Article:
>> customer signs off on the design and pre-production sample.
>>
>> Thanks in advance for your response.
>>
>> C.S. Woodley
>> 62woocra@menasha.corp

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Marc Smith
Cheech Wizard

Posts: 4119
From:West Chester, OH, USA
Registered:

posted 10 October 1998 09:59 AM     Click Here to See the Profile for Marc Smith   Click Here to Email Marc Smith     Edit/Delete Message   Reply w/Quote
Randall is pretty good. Here's his response:

-------snippo--------

Subject: Re: Q: Calibration of Design Instruments/Woodley/Randall
Date: Wed, 30 Sep 1998 11:32:00 -0600
From: ISO Standards Discussion

From: RCR9000@aol.com
Subject: Re: Q: Calibration of Design Instruments/Woodley/Randall

> From: Craig Woodley <62woocra@menasha.com>
>
> Do instruments (gen. calipers, rulers, thickness gauges) that are used by
> Design Engineers in the development of a design need to be a part of the
> calibration program?

During the ISO 9001 audits I perform, I expect to see all instrumentation used for Design verification and Design validation under calibration control. Remember that ISO 9001 addresses design, NOT research and development.

> 4.11.1 says "used by the supplier to demonstrate the conformance of
> product to the specified requirements"
>
> The design function is at a different site than the manufacturing function.

If this function is included in your scope of registration, then all of ISO 9001 requirements apply to that site regardless of its location.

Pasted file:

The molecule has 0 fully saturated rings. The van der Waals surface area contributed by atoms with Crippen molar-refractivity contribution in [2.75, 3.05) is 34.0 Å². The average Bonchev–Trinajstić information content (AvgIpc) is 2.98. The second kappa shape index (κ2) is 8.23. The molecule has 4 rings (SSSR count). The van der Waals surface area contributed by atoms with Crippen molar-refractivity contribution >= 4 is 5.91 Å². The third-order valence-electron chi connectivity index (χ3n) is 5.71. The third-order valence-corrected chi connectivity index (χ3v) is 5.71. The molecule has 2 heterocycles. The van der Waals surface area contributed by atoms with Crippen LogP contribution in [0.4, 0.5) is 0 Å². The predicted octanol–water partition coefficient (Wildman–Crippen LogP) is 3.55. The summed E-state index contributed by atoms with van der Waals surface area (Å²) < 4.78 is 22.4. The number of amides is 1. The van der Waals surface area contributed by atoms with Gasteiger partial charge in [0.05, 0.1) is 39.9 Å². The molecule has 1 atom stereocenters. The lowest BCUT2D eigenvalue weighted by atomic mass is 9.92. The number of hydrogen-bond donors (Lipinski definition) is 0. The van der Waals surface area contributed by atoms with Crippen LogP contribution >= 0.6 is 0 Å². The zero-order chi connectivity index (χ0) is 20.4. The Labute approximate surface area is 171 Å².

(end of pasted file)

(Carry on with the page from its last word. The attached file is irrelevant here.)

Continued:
> The equipment would be used to measure the customer supplied part to
> determine the design for packaging around the customer's product. The
> designs are then done in a CAD system and a die built from that data.

I would expect to see instruments used to "verify" customer supplied product (parts) under calibration control. On a personal note, it seems to me that since you are collecting design input from your own measurements that you would want to be certain that those measurements were accurate regardless of any ISO 9001 requirements.

> Our output is the actual packaging, which is verified at manufacture. The
> customer signs off on the design and pre-production sample.

If the packaging (the final output) is not verified (validated) until manufacture, doesn't that defeat (or at least impede) the purpose of design verification and design validation? (Assuming that that the product (packaging) you develop is mass produced) Calibration, in this instance, appears to be a means of preventive action. If design input data is not accurate, causing production of incorrect packaging, couldn't that potentially create a tremendous unnecessary expense?

I understand that one argument in this area is that there may have never been any defective product manufactured - even though "uncalibrated" instrumentation has always been used. This is because many instruments calibrated by the manufacturer retain their accuracy for several years (even though a yearly calibration cycle may be recommended by the manufacturer). This argument is a great basis for extending calibration cycles, not for debating whether a calibration system is needed or not.

I hope that this helps,

Richard C. Randall
Author of "Randall's Practical Guide to ISO 9000"
rcr9000@aol.com